Photo credit: TLBVelo

By Sharon White

Seven new 2018 Global Relay Canadian Masters Cycling Champions were crowned on Sunday on a day that featured pesky winds and rains, three-year-old tykes to 60-plus year-olds on bikes, and criterium Russ Hay’s Grand Prix excitement.

The women’s Masters racing at this last day of the Robert W. Cameron Law Cycling Series p/b Lexus combined all age groups, mixing a field where anything could happen.

“It was a really close race,” said Pender Racing p/b Bicicletta’s Carolyn Russell, who picked up her second in as many days, 40-49 women’s national titles. “Everyone was really competitive in all the age categories. Anyone could have won today – it came right down to the last corner.”

Edmonton’s Shauna Telford took the 30-39 women’s title, agreeing that it indeed was a tough one. “It was a very tactical race and I worked with Gail (Wozny) throughout the race.” Wozny, also from Edmonton, won the 50+ women’s title.

Indicative of the durability of cycling as a lifelong sport, race organizers had to re-jig the morning’s schedule to split the 50-59 and 60+ men’s field.

Daniel Therer of Saint-Adele, Quebec, won the Masters Men’s 50-59 crit race after taking a bit of a rest at yesterday’s road race. “I’m not much of a hill climber so stopped at 50K so I could focus on the crit.”

Therer, who holds 1983 team pursuit and 2010 crit national titles, said the race was very controlled and he knew the sprint would come at the last corner where he leaned on some other Quebec riders to help.

In the 60+ Men’s race, Lantzville’s Chris Cameron’s strategy was to hang on to a fast pace and make his move. It worked and gave him the win. “I stayed with Andrew (Neale) for the early attacks as he is stronger. But he helped set me up for the finishing sprint.”

This assistance from Neale, yesterday’s 60+ road race champion, helped Cameron make up for a shoe miscue. “I missed the road race yesterday as I left my shoes in Nanaimo,” Cameron explained. “So I was highly motivated to do well today as I would never live that down.”

Langlois Brown Racing’s Vincent Marcotte took a surprise win in the finishing sprint of the Men’s 40-49 race. Pender Racing p/b Bicicletta’s riders controlled most of the race but Marcotte pulled off a wicked move in the last corner to get the win.

“I’ve been waiting a long time to hear that,” he said when introduced as one of the Global Relay Canadian Masters Men’s champions.

Almost 200 kids aged 3 to 10 registered for the Tim Hortons Timbit Challenge. The rain kept some of the kids away but about 130 of the braver ones took to the street for what is increasingly becoming the fan-favourite of the Robert Cameron Law Cycling Series.

The afternoon belonged to the non-Masters riders – and the women’s Cat 1-3 event belonged to Broad Street Cycles’ Megan Rathwell.

With five laps to go, Rathwell led a group of three into a cat and mouse game Trek Red Truck Racing p/b Mosaic Homes’ Callie Swan and Glotman Simpson’s Janna Gillick in pursuit. With two laps to go, Holly Simonson, bridged onto the end to join her team mate Swan, hoping to steal a win.  Trek Red Truck Racing played it perfectly but couldn’t hold off a brilliant surge by Rathwell who ultimately kept her cool and had the legs to broach the win.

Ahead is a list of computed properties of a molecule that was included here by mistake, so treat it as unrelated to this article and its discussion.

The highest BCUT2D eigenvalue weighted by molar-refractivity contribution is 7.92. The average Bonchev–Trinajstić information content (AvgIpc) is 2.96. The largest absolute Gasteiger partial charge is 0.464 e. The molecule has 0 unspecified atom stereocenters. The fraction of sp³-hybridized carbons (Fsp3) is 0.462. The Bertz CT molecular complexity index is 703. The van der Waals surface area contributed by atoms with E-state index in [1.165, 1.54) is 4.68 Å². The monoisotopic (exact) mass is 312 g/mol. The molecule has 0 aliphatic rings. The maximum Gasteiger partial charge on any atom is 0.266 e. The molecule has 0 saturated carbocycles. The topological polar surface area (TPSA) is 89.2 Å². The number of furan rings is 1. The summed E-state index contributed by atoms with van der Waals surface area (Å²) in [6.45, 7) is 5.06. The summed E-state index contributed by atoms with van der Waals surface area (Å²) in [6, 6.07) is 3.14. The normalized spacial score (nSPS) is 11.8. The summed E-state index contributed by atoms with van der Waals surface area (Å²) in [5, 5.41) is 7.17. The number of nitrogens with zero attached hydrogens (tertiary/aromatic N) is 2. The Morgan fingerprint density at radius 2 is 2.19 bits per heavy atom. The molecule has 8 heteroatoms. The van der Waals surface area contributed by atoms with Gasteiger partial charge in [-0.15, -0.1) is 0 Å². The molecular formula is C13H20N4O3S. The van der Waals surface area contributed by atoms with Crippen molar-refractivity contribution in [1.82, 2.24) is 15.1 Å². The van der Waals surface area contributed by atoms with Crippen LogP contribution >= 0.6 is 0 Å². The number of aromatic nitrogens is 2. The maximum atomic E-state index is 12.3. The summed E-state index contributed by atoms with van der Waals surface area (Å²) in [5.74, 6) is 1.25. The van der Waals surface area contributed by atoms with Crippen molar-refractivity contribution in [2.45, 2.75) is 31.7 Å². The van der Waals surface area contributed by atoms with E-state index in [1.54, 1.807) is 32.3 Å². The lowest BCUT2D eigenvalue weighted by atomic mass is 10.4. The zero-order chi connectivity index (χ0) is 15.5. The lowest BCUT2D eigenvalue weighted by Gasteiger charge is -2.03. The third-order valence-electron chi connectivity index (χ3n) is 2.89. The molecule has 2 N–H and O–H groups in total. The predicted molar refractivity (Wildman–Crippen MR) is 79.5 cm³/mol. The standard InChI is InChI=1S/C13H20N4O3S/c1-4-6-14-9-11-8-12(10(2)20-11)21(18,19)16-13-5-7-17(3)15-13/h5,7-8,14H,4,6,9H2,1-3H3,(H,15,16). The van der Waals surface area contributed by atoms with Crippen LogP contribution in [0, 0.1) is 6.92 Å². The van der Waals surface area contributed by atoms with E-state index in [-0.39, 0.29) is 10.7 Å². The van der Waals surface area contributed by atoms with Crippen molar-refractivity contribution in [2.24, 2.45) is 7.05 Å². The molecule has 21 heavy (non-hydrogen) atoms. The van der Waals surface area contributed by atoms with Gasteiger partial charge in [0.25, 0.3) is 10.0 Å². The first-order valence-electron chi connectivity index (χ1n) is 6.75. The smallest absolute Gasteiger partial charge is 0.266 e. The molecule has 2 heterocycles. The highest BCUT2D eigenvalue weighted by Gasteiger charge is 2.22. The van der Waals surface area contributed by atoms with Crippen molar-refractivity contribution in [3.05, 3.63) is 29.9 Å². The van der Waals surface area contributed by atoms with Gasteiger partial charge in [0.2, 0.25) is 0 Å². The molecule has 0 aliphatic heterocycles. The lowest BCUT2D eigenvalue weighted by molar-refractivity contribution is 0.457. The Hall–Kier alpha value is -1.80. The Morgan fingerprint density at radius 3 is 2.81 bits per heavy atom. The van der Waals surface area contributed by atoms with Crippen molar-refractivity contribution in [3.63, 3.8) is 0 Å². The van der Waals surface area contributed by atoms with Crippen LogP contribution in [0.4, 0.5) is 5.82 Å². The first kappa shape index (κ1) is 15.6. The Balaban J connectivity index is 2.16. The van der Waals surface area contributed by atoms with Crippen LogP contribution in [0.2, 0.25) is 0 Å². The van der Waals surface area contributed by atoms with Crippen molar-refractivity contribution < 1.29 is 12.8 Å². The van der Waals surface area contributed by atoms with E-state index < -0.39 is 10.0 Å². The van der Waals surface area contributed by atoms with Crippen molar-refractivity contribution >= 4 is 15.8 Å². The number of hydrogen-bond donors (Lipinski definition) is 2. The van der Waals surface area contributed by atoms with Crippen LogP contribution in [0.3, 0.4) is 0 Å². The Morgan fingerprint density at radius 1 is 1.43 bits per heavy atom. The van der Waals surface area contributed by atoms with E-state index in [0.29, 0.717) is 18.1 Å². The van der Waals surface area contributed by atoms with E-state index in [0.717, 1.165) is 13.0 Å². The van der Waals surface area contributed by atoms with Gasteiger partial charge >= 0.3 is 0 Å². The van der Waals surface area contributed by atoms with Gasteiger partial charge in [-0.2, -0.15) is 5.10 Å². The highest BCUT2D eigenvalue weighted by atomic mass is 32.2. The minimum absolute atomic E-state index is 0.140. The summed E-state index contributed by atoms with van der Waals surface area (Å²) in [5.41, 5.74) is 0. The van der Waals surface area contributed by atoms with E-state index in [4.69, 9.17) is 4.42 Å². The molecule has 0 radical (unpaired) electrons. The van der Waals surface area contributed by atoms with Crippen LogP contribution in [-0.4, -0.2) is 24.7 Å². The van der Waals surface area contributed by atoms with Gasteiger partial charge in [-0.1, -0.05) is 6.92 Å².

Her strategy to hold off such a strong attack? “I saw Holly bridging up so I just kept going.”

This win gives Rathwell five Robert Cameron Law Cycling Series wins in six years – the others being for Metchosin’s Road Race Classic.

The men’s Cat 1-2 elite race was an aggressive one with attack after attack after attack.

The last lap was set up to be a free-for-all but Trek Red Truck Racing’s Alexander Murison kept himself in the crosshairs of all the teams until his last assertive sprint.

“I could see the gaps,” the 2017 Mutual of Enumclaw Stage Race crit winner said. “Every team had a rider up there.”

Much of the aggressive play came from breaks from Hewdog Racing’s Brendan Cowley, Langlois Brown Racing’s Nigel Kinney and Patrick Riddell but the real force came from brilliant pressure from some of the young ‘ums – 20-year-old Independent rider Alexander Amiri (second place), and 17-year-olds Cannondale p/b Fortius’s Eric Inster and Cycling BC’s Riley Pickrell, showing that the future of cycling is in good hands.

The weekend ended with the Broad Street Cycles Fixed Gear criterium where no brakes, one gear and nerves of steel gave the crowd their final excitement. Full results will be posted on www.victoriabikerace.com

With more than 500 cyclists, three full days of racing and tremendous support from sponsors, the city of Victoria, District of Oak Bay and Metchosin and an incredible crew of volunteers under Race Director Jon Watkin’s leadership, the book on the 2018 Global Relay Masters Cycling Championships / Robert Cameron Law Cycling Series p/b Lexus can be closed for another year until it all starts again when Greater Victoria hosts this national milestone event in 2019.

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